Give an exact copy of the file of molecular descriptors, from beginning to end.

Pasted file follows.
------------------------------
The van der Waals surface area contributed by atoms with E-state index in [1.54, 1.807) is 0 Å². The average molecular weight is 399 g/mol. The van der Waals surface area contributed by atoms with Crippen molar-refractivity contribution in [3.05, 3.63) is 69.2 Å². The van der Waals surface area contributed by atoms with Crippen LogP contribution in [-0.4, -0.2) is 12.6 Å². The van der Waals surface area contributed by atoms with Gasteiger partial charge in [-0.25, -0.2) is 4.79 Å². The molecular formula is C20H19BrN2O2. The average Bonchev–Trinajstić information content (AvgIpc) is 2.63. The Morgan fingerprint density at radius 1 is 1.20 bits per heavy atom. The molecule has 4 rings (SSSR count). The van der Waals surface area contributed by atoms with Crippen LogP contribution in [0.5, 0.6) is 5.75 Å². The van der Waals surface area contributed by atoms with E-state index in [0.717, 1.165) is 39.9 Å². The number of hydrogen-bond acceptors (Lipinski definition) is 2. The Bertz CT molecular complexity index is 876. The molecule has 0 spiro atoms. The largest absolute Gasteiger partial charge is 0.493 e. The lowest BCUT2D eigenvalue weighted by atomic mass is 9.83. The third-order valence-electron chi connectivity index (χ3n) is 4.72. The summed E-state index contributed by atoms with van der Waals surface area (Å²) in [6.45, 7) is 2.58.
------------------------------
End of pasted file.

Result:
The van der Waals surface area contributed by atoms with E-state index in [1.54, 1.807) is 0 Å². The average molecular weight is 399 g/mol. The van der Waals surface area contributed by atoms with Crippen molar-refractivity contribution in [3.05, 3.63) is 69.2 Å². The van der Waals surface area contributed by atoms with Crippen LogP contribution in [-0.4, -0.2) is 12.6 Å². The van der Waals surface area contributed by atoms with Gasteiger partial charge in [-0.25, -0.2) is 4.79 Å². The molecular formula is C20H19BrN2O2. The average Bonchev–Trinajstić information content (AvgIpc) is 2.63. The Morgan fingerprint density at radius 1 is 1.20 bits per heavy atom. The molecule has 4 rings (SSSR count). The van der Waals surface area contributed by atoms with Crippen LogP contribution in [0.5, 0.6) is 5.75 Å². The van der Waals surface area contributed by atoms with E-state index in [0.717, 1.165) is 39.9 Å². The number of hydrogen-bond acceptors (Lipinski definition) is 2. The Bertz CT molecular complexity index is 876. The molecule has 0 spiro atoms. The largest absolute Gasteiger partial charge is 0.493 e. The lowest BCUT2D eigenvalue weighted by atomic mass is 9.83. The third-order valence-electron chi connectivity index (χ3n) is 4.72. The summed E-state index contributed by atoms with van der Waals surface area (Å²) in [6.45, 7) is 2.58.